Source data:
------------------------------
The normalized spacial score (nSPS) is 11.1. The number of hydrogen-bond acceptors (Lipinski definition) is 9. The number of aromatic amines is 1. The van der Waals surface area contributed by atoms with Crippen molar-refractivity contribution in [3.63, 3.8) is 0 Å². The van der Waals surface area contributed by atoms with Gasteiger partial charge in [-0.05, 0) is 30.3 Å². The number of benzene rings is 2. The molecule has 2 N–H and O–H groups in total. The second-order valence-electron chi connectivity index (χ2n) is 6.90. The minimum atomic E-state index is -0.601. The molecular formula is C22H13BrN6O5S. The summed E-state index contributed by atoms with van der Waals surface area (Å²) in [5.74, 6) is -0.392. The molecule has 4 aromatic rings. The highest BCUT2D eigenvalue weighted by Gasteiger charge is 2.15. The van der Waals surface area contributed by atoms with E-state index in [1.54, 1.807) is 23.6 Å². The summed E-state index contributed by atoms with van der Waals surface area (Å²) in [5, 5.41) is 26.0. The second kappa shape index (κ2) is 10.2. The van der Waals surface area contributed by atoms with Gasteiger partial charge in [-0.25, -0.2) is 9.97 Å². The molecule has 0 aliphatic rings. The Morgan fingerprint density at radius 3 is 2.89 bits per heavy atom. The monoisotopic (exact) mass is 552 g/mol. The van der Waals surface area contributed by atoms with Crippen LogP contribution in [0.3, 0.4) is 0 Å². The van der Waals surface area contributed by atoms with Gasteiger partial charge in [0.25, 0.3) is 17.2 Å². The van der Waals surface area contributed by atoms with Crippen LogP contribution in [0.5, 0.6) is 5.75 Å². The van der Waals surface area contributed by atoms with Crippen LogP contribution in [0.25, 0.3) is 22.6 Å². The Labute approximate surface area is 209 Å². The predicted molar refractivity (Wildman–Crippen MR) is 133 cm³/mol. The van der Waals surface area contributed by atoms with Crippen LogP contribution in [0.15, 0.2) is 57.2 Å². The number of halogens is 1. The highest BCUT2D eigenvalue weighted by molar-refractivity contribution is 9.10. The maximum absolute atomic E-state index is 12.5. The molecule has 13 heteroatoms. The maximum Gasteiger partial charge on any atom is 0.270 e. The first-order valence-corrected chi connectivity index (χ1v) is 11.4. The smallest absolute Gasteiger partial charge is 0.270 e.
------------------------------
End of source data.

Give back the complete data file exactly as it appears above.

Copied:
The normalized spacial score (nSPS) is 11.1. The number of hydrogen-bond acceptors (Lipinski definition) is 9. The number of aromatic amines is 1. The van der Waals surface area contributed by atoms with Crippen molar-refractivity contribution in [3.63, 3.8) is 0 Å². The van der Waals surface area contributed by atoms with Gasteiger partial charge in [-0.05, 0) is 30.3 Å². The number of benzene rings is 2. The molecule has 2 N–H and O–H groups in total. The second-order valence-electron chi connectivity index (χ2n) is 6.90. The minimum atomic E-state index is -0.601. The molecular formula is C22H13BrN6O5S. The summed E-state index contributed by atoms with van der Waals surface area (Å²) in [5.74, 6) is -0.392. The molecule has 4 aromatic rings. The highest BCUT2D eigenvalue weighted by Gasteiger charge is 2.15. The van der Waals surface area contributed by atoms with E-state index in [1.54, 1.807) is 23.6 Å². The summed E-state index contributed by atoms with van der Waals surface area (Å²) in [5, 5.41) is 26.0. The second kappa shape index (κ2) is 10.2. The van der Waals surface area contributed by atoms with Gasteiger partial charge in [-0.25, -0.2) is 9.97 Å². The molecule has 0 aliphatic rings. The Morgan fingerprint density at radius 3 is 2.89 bits per heavy atom. The monoisotopic (exact) mass is 552 g/mol. The van der Waals surface area contributed by atoms with Crippen LogP contribution in [0.3, 0.4) is 0 Å². The van der Waals surface area contributed by atoms with Gasteiger partial charge in [0.25, 0.3) is 17.2 Å². The van der Waals surface area contributed by atoms with Crippen LogP contribution in [0.5, 0.6) is 5.75 Å². The van der Waals surface area contributed by atoms with Crippen LogP contribution in [0.25, 0.3) is 22.6 Å². The Labute approximate surface area is 209 Å². The predicted molar refractivity (Wildman–Crippen MR) is 133 cm³/mol. The van der Waals surface area contributed by atoms with Crippen LogP contribution in [0.15, 0.2) is 57.2 Å². The number of halogens is 1. The highest BCUT2D eigenvalue weighted by molar-refractivity contribution is 9.10. The maximum absolute atomic E-state index is 12.5. The molecule has 13 heteroatoms. The maximum Gasteiger partial charge on any atom is 0.270 e. The first-order valence-corrected chi connectivity index (χ1v) is 11.4. The smallest absolute Gasteiger partial charge is 0.270 e.